CHARLOTTE, NC (WBTV) - WBTV has found evidence that some gas stations are over-charging their customers.
A cell phone camera caught a pump in Alabama ticking higher before the man ever put the nozzle in his gas tank.
We wanted to know what state officials are doing to protect you from the same thing.
So we met up with George Grier, who inspects pumps for North Carolina in Mecklenburg County.
Grier's job has never felt more important.
"We're going to pump five gallons out of the dispenser into this prover," he said as he filled several big tanks from a Shell station. Every day, he's weighing and measuring, making sure that malfunctioning pumps "are not cheating people out of gas."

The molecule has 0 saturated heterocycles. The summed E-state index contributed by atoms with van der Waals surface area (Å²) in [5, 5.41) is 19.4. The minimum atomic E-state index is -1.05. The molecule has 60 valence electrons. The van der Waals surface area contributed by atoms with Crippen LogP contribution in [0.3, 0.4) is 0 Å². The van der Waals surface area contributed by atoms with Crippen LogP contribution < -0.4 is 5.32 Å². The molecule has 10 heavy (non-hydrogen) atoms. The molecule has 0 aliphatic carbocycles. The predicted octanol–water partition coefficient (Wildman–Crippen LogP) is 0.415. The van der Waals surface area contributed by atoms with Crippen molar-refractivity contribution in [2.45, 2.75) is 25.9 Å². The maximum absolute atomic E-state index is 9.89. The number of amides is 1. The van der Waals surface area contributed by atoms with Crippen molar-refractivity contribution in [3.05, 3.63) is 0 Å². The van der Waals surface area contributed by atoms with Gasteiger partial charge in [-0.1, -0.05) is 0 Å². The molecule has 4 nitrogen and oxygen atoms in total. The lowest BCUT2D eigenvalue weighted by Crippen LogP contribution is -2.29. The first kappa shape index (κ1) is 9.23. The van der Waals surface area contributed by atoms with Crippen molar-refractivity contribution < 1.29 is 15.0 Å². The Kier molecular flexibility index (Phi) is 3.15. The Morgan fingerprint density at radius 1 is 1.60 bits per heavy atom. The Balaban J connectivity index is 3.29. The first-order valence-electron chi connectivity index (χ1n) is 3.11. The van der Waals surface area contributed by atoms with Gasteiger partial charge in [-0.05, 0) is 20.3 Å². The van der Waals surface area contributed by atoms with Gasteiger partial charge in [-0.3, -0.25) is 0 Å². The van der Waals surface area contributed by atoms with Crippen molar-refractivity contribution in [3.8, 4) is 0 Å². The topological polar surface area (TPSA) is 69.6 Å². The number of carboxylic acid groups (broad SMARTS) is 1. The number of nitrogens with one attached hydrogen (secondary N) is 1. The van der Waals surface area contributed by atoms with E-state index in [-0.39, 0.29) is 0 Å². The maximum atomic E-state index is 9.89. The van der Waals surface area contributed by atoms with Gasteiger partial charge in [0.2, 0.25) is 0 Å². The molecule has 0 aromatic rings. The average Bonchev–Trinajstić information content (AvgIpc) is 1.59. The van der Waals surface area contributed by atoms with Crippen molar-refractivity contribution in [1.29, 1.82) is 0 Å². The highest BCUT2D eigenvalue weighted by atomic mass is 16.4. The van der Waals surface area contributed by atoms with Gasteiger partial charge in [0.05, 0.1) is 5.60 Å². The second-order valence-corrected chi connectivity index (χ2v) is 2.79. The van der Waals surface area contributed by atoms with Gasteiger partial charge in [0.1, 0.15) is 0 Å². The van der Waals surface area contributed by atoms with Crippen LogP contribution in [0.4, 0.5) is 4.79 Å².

A gas pump's computer can run faster than the pump itself...racking up charges...before any gas has actually hit your tank.
"Two or three cents will jump up on the meter, before you even start pumping," Grier says. "It can add up to be a lot. We had an issue probably a few years ago with a lot of computer jumps."
Grier says the county had to really crack down.
"That's not good," said Charlotte resident Myron Hill as he filled his own tank. "I think we're getting over-charged in the first place."
It's the last thing drivers like Hill want to hear when prices are already so high.
"It's affecting me and my whole family," he said. "Sometimes, it's hard to pay for the gas to get to work and back."
Wondering whether pumps are working properly will add to Hill's worries. "I'll wonder about it," he said. "I don't think there's anything I can do about it."
Actually, there is.
"Before you stick the pump in, make sure the meter is zeroed out," Grier said. "If you have zeros all across the meter and it jumps up before you start pumping, that is a computer jump."
There's a number posted on pumps that you can call to get inspectors on site.